October 5, 2021
Must Experience: Staying at a Luxury Ryokan in Japan
Staying at a luxury ryokan in Japan is an incredible way to experience many of the country’s traditions all in one place. These traditional inns exemplify beautiful Japanese design, exquisite Japanese cuisine and inimitable Japanese hospitality.
Artisans of Leisure’s Japan experts have spent years living in and traveling throughout the country, and we hand pick the very best ryokan for our travelers.
Accommodation at a luxury ryokan is one of the many cultural experiences that Artisans of Leisure arranges as part of our private Japan tours.
Hallmarks of an authentic ryokan experience include a serene setting (even at a ryokan in the middle of a city) and traditional architecture and design that emphasize tranquility and rest.
Atmospheric interiors feature traditional Japanese decor, such as a tokonoma (alcove for art or flowers), tatami (woven reed mat floors), shoji (translucent paper screen doors) and windows that look onto gardens.
Many travelers on our private Japan tours enjoy the typical Japanese experience of dining at low tables and sleeping on a Japanese futon (bedding that is folded and stored during the day).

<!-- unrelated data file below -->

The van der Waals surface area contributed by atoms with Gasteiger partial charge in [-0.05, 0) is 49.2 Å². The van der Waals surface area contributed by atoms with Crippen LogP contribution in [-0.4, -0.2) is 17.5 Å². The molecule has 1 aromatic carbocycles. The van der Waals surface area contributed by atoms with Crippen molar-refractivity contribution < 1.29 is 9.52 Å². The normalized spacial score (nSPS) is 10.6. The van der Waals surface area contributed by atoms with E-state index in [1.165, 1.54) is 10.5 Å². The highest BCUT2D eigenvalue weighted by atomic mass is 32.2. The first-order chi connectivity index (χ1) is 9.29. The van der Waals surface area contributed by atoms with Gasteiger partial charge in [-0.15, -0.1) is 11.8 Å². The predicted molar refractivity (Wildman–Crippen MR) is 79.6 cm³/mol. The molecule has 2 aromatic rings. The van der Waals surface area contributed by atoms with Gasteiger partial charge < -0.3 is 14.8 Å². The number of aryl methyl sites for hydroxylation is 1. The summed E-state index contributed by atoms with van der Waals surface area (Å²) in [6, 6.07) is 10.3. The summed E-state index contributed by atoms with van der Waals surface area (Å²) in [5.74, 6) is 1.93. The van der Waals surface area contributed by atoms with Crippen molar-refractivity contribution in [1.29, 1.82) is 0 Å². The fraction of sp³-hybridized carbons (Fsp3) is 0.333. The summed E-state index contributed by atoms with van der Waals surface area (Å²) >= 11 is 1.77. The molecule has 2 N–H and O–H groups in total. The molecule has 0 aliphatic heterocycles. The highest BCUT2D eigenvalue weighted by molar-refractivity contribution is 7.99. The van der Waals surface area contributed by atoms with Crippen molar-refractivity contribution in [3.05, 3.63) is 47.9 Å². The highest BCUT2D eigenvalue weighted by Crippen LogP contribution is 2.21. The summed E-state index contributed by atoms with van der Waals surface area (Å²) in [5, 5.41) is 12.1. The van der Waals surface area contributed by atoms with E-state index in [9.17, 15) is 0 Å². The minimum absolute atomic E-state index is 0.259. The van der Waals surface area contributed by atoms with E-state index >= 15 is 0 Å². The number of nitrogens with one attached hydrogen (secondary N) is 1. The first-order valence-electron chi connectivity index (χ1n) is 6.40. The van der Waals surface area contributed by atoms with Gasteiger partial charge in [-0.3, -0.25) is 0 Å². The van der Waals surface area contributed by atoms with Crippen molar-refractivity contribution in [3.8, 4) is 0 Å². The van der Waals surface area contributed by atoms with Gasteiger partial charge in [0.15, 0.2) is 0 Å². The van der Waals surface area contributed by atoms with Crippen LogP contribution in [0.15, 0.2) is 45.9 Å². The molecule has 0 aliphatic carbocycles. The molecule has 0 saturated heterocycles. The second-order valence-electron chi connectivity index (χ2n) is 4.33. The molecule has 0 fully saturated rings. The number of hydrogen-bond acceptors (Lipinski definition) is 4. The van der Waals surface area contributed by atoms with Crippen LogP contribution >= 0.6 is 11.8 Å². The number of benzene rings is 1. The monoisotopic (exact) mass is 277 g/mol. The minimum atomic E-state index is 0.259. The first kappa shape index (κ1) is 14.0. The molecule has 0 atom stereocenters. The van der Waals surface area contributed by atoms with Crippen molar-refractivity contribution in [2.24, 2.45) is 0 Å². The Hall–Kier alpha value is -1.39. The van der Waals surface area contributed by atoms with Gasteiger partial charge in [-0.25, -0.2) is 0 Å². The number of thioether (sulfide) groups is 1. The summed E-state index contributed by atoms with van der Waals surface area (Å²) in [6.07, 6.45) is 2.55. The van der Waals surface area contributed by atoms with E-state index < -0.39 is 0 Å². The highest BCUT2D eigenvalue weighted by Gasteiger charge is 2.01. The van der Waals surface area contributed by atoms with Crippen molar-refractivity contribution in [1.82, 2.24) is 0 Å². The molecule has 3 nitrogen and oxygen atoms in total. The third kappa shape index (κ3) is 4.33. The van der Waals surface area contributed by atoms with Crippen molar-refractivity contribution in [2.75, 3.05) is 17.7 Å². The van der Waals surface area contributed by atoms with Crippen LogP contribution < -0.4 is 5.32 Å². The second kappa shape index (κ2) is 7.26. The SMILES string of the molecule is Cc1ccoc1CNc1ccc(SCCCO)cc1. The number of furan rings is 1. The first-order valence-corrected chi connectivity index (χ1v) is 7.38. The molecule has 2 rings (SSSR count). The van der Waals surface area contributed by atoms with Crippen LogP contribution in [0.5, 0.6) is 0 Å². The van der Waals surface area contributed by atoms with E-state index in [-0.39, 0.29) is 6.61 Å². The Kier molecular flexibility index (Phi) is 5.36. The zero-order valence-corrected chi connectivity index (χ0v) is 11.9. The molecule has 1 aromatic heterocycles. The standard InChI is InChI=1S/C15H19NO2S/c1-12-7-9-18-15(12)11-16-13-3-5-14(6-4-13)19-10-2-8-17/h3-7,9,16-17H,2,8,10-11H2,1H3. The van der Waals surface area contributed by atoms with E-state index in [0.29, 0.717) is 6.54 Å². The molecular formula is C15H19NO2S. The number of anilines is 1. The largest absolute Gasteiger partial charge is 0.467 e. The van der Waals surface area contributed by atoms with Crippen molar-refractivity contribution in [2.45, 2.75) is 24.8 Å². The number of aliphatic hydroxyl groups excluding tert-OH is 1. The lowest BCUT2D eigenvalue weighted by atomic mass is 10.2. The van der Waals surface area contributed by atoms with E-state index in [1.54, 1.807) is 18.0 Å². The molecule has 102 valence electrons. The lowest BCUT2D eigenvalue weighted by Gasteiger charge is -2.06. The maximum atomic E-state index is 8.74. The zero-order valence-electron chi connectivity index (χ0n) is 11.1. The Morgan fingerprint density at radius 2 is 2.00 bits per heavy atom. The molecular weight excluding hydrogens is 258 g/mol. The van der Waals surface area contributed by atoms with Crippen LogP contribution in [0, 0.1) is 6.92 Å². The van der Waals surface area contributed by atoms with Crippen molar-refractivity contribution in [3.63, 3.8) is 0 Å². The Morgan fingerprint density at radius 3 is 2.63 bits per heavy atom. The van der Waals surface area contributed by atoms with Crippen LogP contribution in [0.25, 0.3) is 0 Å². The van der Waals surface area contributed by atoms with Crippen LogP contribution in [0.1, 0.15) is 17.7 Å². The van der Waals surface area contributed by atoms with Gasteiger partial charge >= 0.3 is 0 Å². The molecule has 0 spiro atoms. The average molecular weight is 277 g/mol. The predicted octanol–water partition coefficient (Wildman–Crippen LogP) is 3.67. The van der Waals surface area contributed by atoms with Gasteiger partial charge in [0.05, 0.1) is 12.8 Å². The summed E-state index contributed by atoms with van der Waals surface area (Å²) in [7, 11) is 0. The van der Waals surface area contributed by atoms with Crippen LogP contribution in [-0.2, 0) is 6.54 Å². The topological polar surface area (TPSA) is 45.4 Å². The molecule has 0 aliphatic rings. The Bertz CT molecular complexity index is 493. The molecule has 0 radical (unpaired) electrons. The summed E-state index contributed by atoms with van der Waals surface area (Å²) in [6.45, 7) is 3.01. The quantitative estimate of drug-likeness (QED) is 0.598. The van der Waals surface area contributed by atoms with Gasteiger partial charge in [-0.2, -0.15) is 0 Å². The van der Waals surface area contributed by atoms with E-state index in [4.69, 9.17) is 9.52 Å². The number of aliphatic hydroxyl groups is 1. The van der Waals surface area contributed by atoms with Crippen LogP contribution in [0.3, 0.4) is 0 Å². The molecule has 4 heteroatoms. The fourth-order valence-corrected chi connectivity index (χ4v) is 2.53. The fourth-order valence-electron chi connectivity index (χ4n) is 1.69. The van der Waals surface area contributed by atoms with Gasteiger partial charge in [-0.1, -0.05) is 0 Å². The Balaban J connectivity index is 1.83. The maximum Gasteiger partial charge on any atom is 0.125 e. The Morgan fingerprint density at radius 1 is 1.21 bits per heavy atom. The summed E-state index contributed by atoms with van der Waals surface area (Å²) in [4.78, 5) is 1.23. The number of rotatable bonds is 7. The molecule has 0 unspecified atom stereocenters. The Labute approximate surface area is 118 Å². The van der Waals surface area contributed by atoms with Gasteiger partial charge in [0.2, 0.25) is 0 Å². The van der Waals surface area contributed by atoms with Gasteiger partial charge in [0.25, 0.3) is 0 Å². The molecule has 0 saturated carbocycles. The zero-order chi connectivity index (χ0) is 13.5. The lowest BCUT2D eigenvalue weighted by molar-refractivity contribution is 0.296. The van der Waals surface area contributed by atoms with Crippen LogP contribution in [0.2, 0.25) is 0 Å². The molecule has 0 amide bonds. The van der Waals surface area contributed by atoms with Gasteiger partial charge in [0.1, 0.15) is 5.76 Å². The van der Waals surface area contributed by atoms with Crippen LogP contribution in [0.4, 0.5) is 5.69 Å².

A highlight of the ryokan experience is the legendary omotenashi (Japanese hospitality) and the beautifully presented kaiseki ryori (multicourse seasonal meals) served in the privacy of your room.
Even breakfasts are elaborate and colorful.
Luxury ryokan rooms have private bathrooms and showers, and some also have traditional soaking tubs.
Luxury ryokan located in onsen (hot springs) areas typically pipe the geothermally heated mineral water into the guest baths. Soaking in hot springs is a highlight of an onsen ryokan experience.
Whenever possible, we arrange for our travelers to stay in luxury ryokan that offer rooms with private onsen, especially rotenburo (open-air baths).
A high concentration of historic ryokan can be found in onsen towns such as Hakone, Yufuin and Yamanaka Onsen.
Ryokan guests can choose to wear comfortable yukata (light cotton robes) during their stay. They add a swish of color and are ideal for walking to and from the public hot springs.
Many historic ryokan now also offer the option of Western-style beds and cuisine.
Ryokan are typically small, family-run establishments. However, modern interpretations of the traditional inns have emerged over recent years, including ryokan-inspired luxury hotels…
…and urban ryokan in cities like Kyoto and Tokyo.
There’s even a floating ryokan on the Seto Inland Sea. Known as guntu, the small cruise ship has many characteristics of traditional ryokan, such as shoji, soaking tubs and excellent cuisine.
Artisans of Leisure can arrange accommodation at one of our favorite luxury ryokan as part of any of our in-depth private Japan cultural tours.
Contact Artisans of Leisure to begin planning a private luxury tour of Japan.